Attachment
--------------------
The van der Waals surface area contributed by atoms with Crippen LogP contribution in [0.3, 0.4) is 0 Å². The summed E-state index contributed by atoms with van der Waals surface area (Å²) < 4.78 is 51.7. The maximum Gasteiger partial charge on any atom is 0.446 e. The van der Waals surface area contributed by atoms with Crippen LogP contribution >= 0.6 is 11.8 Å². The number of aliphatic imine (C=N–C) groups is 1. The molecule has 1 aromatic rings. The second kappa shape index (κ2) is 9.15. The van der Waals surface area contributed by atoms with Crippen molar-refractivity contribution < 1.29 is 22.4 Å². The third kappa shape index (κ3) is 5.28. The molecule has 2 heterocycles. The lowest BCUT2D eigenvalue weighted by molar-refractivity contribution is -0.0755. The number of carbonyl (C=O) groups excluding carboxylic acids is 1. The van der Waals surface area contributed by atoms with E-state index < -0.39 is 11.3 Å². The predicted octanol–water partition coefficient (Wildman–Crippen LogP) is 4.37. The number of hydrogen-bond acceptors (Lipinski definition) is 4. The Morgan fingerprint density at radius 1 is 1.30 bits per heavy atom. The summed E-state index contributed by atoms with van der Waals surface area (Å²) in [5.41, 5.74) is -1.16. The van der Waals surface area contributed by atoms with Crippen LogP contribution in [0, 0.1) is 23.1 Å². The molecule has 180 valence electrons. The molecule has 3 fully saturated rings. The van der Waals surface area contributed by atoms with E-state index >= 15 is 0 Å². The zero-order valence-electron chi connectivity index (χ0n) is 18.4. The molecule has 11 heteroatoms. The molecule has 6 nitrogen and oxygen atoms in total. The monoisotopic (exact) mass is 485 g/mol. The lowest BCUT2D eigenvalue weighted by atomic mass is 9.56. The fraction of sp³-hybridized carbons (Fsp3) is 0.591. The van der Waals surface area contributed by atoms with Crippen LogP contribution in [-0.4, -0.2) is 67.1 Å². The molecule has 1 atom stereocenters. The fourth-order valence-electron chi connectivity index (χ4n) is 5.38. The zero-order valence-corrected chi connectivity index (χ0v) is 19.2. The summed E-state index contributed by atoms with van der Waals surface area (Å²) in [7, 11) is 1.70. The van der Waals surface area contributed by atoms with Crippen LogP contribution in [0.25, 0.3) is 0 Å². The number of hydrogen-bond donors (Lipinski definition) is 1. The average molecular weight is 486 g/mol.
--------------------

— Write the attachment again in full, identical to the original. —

The van der Waals surface area contributed by atoms with Crippen LogP contribution in [0.3, 0.4) is 0 Å². The summed E-state index contributed by atoms with van der Waals surface area (Å²) < 4.78 is 51.7. The maximum Gasteiger partial charge on any atom is 0.446 e. The van der Waals surface area contributed by atoms with Crippen LogP contribution >= 0.6 is 11.8 Å². The number of aliphatic imine (C=N–C) groups is 1. The molecule has 1 aromatic rings. The second kappa shape index (κ2) is 9.15. The van der Waals surface area contributed by atoms with Crippen molar-refractivity contribution < 1.29 is 22.4 Å². The third kappa shape index (κ3) is 5.28. The molecule has 2 heterocycles. The lowest BCUT2D eigenvalue weighted by molar-refractivity contribution is -0.0755. The number of carbonyl (C=O) groups excluding carboxylic acids is 1. The van der Waals surface area contributed by atoms with E-state index < -0.39 is 11.3 Å². The predicted octanol–water partition coefficient (Wildman–Crippen LogP) is 4.37. The number of hydrogen-bond acceptors (Lipinski definition) is 4. The Morgan fingerprint density at radius 1 is 1.30 bits per heavy atom. The summed E-state index contributed by atoms with van der Waals surface area (Å²) in [5.41, 5.74) is -1.16. The van der Waals surface area contributed by atoms with Crippen LogP contribution in [0, 0.1) is 23.1 Å². The molecule has 180 valence electrons. The molecule has 3 fully saturated rings. The van der Waals surface area contributed by atoms with E-state index >= 15 is 0 Å². The zero-order valence-electron chi connectivity index (χ0n) is 18.4. The molecule has 11 heteroatoms. The molecule has 6 nitrogen and oxygen atoms in total. The monoisotopic (exact) mass is 485 g/mol. The lowest BCUT2D eigenvalue weighted by atomic mass is 9.56. The fraction of sp³-hybridized carbons (Fsp3) is 0.591. The van der Waals surface area contributed by atoms with Crippen LogP contribution in [-0.4, -0.2) is 67.1 Å². The molecule has 1 atom stereocenters. The fourth-order valence-electron chi connectivity index (χ4n) is 5.38. The zero-order valence-corrected chi connectivity index (χ0v) is 19.2. The summed E-state index contributed by atoms with van der Waals surface area (Å²) in [7, 11) is 1.70. The van der Waals surface area contributed by atoms with Crippen LogP contribution in [0.25, 0.3) is 0 Å². The number of hydrogen-bond donors (Lipinski definition) is 1. The average molecular weight is 486 g/mol.